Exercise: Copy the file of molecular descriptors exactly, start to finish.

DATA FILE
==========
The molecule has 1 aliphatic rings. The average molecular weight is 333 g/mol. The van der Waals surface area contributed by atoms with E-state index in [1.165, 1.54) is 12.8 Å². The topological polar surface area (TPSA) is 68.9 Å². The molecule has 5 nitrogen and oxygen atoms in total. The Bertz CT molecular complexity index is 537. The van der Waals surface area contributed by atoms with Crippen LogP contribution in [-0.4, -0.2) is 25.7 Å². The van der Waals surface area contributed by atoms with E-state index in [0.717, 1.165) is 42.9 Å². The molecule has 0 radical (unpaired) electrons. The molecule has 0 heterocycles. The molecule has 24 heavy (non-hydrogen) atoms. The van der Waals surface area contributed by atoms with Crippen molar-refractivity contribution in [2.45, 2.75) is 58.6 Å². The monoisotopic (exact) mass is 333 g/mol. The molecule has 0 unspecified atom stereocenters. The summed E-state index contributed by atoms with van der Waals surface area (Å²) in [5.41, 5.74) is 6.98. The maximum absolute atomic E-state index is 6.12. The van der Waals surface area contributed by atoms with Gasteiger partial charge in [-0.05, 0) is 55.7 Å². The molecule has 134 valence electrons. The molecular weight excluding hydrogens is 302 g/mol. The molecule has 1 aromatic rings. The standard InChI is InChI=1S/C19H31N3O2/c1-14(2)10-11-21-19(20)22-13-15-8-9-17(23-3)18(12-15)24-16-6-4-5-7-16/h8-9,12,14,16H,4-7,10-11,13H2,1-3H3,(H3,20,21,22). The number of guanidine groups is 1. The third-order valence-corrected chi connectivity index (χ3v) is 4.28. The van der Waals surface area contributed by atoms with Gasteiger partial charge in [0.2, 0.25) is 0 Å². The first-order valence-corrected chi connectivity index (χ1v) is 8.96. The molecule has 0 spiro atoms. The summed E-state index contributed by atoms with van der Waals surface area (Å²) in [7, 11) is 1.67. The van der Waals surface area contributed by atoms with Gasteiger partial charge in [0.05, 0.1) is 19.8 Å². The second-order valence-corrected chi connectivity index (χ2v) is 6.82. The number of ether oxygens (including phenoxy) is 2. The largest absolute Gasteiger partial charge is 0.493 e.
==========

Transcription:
The molecule has 1 aliphatic rings. The average molecular weight is 333 g/mol. The van der Waals surface area contributed by atoms with E-state index in [1.165, 1.54) is 12.8 Å². The topological polar surface area (TPSA) is 68.9 Å². The molecule has 5 nitrogen and oxygen atoms in total. The Bertz CT molecular complexity index is 537. The van der Waals surface area contributed by atoms with Crippen LogP contribution in [-0.4, -0.2) is 25.7 Å². The van der Waals surface area contributed by atoms with E-state index in [0.717, 1.165) is 42.9 Å². The molecule has 0 radical (unpaired) electrons. The molecule has 0 heterocycles. The molecule has 24 heavy (non-hydrogen) atoms. The van der Waals surface area contributed by atoms with Crippen molar-refractivity contribution in [2.45, 2.75) is 58.6 Å². The monoisotopic (exact) mass is 333 g/mol. The molecule has 0 unspecified atom stereocenters. The summed E-state index contributed by atoms with van der Waals surface area (Å²) in [5.41, 5.74) is 6.98. The maximum absolute atomic E-state index is 6.12. The van der Waals surface area contributed by atoms with Gasteiger partial charge in [-0.05, 0) is 55.7 Å². The molecule has 134 valence electrons. The molecular weight excluding hydrogens is 302 g/mol. The molecule has 1 aromatic rings. The standard InChI is InChI=1S/C19H31N3O2/c1-14(2)10-11-21-19(20)22-13-15-8-9-17(23-3)18(12-15)24-16-6-4-5-7-16/h8-9,12,14,16H,4-7,10-11,13H2,1-3H3,(H3,20,21,22). The number of guanidine groups is 1. The third-order valence-corrected chi connectivity index (χ3v) is 4.28. The van der Waals surface area contributed by atoms with Gasteiger partial charge in [0.2, 0.25) is 0 Å². The first-order valence-corrected chi connectivity index (χ1v) is 8.96. The molecule has 0 spiro atoms. The summed E-state index contributed by atoms with van der Waals surface area (Å²) in [7, 11) is 1.67. The van der Waals surface area contributed by atoms with Gasteiger partial charge in [0.05, 0.1) is 19.8 Å². The second-order valence-corrected chi connectivity index (χ2v) is 6.82. The number of ether oxygens (including phenoxy) is 2. The largest absolute Gasteiger partial charge is 0.493 e.